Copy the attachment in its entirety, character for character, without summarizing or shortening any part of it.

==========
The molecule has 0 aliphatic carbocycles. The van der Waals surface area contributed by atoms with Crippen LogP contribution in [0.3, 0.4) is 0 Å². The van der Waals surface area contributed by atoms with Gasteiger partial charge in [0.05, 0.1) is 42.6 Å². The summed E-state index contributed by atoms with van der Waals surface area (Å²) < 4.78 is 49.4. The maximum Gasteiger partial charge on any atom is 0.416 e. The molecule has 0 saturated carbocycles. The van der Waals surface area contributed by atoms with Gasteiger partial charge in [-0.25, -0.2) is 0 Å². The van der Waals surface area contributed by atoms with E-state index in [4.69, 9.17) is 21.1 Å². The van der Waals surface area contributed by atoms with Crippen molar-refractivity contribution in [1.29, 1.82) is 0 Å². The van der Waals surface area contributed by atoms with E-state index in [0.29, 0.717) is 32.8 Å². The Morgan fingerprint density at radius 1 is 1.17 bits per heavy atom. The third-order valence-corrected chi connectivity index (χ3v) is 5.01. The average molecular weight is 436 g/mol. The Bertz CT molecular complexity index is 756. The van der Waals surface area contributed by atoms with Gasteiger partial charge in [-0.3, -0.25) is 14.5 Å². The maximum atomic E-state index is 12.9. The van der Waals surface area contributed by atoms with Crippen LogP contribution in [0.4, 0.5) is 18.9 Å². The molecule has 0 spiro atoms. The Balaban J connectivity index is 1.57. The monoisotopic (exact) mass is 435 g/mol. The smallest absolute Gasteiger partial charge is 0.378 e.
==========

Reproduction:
The molecule has 0 aliphatic carbocycles. The van der Waals surface area contributed by atoms with Crippen LogP contribution in [0.3, 0.4) is 0 Å². The van der Waals surface area contributed by atoms with Gasteiger partial charge in [0.05, 0.1) is 42.6 Å². The summed E-state index contributed by atoms with van der Waals surface area (Å²) < 4.78 is 49.4. The maximum Gasteiger partial charge on any atom is 0.416 e. The molecule has 0 saturated carbocycles. The van der Waals surface area contributed by atoms with Gasteiger partial charge in [-0.25, -0.2) is 0 Å². The van der Waals surface area contributed by atoms with E-state index in [4.69, 9.17) is 21.1 Å². The van der Waals surface area contributed by atoms with Crippen molar-refractivity contribution in [1.29, 1.82) is 0 Å². The van der Waals surface area contributed by atoms with E-state index in [0.29, 0.717) is 32.8 Å². The Morgan fingerprint density at radius 1 is 1.17 bits per heavy atom. The third-order valence-corrected chi connectivity index (χ3v) is 5.01. The average molecular weight is 436 g/mol. The Bertz CT molecular complexity index is 756. The van der Waals surface area contributed by atoms with Gasteiger partial charge in [-0.3, -0.25) is 14.5 Å². The maximum atomic E-state index is 12.9. The van der Waals surface area contributed by atoms with Crippen LogP contribution in [0.4, 0.5) is 18.9 Å². The molecule has 0 spiro atoms. The Balaban J connectivity index is 1.57. The monoisotopic (exact) mass is 435 g/mol. The smallest absolute Gasteiger partial charge is 0.378 e.